“Week Without You” wonders if infidelity might be the result of a weeklong separation: “If I spent a week without you/ … I think that I’d start going out/Get caught kissing other dudes/It feels like I’m always just crying and sleeping alone.”

Summary Advisory

Like it or not, we’ve all done things we look back on and regret. And on Younger Now, Miley Cyrus admits that that not all of her past actions have been healthy or wise, that change is necessary to keep becoming the best version of yourself.

That said, Miley doesn’t completely distance herself from some problematic elements of her recent past. Profanities creep in at times. And one song in particular focuses, unapologetically, on a high-profile, same-sex relationship she had—reinforcing our culture’s conviction that any kind of romance is equivalent to any other.

Those moments are really unfortunate here. That’s because more often than not, Miley Cyrus seems more serious about growing up and changing in positive ways than she’s been for a long time.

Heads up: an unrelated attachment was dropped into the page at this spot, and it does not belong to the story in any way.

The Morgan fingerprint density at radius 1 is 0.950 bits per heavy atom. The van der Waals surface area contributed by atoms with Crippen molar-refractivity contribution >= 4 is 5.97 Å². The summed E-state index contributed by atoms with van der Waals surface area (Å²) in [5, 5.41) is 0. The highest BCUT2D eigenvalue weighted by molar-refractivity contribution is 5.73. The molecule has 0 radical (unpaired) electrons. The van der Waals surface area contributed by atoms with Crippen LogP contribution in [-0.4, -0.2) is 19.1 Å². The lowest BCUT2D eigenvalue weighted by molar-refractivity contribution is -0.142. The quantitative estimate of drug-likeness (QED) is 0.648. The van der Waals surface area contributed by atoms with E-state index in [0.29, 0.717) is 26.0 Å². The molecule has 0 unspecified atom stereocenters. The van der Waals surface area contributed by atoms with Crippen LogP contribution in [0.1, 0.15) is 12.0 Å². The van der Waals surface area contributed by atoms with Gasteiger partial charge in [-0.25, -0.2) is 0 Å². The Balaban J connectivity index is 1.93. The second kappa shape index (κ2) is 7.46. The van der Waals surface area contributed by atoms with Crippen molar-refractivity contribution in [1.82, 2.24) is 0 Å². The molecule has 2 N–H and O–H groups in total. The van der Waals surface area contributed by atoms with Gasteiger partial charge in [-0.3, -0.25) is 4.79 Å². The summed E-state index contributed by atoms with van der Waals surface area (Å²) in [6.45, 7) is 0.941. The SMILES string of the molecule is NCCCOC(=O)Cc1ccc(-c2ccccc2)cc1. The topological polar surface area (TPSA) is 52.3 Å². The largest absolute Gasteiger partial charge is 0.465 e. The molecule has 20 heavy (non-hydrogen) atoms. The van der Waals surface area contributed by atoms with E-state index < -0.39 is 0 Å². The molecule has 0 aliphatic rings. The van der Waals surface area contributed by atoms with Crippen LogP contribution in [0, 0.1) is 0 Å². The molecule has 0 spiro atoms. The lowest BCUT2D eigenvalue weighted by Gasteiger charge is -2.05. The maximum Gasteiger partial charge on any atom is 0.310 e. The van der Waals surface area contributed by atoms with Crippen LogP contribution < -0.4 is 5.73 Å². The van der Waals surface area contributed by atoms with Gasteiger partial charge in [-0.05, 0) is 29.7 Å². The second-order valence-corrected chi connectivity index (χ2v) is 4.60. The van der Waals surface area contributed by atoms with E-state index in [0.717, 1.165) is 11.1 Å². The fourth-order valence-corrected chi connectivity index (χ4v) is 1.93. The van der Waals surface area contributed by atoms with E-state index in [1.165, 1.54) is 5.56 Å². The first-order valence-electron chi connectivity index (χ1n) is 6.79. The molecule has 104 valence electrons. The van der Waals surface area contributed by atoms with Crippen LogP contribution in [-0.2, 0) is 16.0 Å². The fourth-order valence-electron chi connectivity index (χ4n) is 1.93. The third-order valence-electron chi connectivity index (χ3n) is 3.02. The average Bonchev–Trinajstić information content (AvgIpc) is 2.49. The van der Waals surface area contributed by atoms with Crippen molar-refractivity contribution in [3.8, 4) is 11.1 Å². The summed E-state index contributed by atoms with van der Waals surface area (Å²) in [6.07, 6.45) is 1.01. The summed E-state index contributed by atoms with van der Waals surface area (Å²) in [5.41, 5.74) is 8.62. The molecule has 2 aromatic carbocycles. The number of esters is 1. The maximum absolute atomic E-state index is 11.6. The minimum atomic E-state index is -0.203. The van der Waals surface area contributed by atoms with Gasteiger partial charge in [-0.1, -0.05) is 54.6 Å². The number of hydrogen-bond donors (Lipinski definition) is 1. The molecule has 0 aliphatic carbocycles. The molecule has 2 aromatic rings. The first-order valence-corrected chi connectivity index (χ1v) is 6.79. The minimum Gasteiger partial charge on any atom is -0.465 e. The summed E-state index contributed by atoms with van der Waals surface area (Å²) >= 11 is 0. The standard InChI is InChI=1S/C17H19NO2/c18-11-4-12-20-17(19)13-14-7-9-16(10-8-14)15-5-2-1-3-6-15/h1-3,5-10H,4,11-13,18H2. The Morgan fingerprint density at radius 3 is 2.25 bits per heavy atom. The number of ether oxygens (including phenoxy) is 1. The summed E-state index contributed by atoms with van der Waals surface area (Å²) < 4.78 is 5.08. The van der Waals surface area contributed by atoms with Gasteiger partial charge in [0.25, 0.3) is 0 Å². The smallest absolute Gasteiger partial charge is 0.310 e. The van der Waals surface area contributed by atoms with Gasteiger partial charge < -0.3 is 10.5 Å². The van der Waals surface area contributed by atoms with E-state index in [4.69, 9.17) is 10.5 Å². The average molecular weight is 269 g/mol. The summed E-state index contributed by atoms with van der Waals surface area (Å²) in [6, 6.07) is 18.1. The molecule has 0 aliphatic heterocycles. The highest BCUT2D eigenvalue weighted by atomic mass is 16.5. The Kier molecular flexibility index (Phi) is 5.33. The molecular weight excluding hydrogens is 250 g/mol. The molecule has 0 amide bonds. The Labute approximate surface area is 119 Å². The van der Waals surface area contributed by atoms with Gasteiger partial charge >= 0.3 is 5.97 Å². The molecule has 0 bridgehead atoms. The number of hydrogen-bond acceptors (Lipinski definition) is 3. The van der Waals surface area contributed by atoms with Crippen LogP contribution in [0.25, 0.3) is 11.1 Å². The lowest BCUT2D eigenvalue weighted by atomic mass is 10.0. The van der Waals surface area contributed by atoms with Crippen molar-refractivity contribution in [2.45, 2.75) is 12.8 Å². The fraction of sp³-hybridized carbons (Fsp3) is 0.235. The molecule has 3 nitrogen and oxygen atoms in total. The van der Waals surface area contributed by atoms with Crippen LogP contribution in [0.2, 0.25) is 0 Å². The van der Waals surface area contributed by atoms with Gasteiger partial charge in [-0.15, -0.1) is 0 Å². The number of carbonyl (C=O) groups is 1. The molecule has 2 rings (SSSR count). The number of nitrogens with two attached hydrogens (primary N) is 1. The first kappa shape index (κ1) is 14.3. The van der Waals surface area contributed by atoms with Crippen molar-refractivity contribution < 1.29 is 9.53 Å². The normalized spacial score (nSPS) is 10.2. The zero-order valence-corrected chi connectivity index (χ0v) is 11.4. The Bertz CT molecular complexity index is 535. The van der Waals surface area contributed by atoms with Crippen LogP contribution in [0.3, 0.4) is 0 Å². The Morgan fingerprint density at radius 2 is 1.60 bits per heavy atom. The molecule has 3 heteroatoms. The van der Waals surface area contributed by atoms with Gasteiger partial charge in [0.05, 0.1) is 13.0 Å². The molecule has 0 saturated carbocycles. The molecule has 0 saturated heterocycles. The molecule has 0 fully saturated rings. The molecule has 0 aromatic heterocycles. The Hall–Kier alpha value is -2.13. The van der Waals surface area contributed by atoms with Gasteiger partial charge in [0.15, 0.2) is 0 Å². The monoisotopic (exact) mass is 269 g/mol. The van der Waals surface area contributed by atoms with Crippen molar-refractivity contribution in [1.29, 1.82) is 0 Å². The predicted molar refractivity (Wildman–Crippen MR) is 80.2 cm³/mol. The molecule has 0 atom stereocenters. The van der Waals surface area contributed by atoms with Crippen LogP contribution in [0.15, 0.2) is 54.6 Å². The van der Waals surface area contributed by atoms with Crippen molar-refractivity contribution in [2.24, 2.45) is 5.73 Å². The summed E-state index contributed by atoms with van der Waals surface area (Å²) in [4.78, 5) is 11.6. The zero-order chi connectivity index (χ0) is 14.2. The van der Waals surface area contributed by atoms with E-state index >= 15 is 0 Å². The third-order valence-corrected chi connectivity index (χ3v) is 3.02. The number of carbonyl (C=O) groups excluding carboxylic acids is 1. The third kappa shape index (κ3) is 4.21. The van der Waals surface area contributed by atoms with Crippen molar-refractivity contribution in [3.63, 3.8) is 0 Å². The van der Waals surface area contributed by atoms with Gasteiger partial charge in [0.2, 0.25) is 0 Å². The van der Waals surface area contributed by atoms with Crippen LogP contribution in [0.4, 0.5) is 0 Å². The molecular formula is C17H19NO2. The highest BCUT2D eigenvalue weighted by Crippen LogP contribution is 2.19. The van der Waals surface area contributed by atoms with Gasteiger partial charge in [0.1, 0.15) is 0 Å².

Adam R. Holz

After serving as an associate editor at NavPress’ Discipleship Journal and consulting editor for Current Thoughts and Trends, Adam now oversees the editing and publishing of Plugged In’s reviews as the site’s director. He and his wife, Jennifer, have three children. In their free time, the Holzes enjoy playing games, a variety of musical instruments, swimming and … watching movies.

Kristin Smith

Kristin Smith joined the Plugged In team in 2017. Formerly a Spanish and English teacher, Kristin loves reading literature and eating authentic Mexican tacos. She and her husband, Eddy, love raising their children Judah and Selah. Kristin also has a deep affection for coffee, music, her dog (Cali) and cat (Aslan).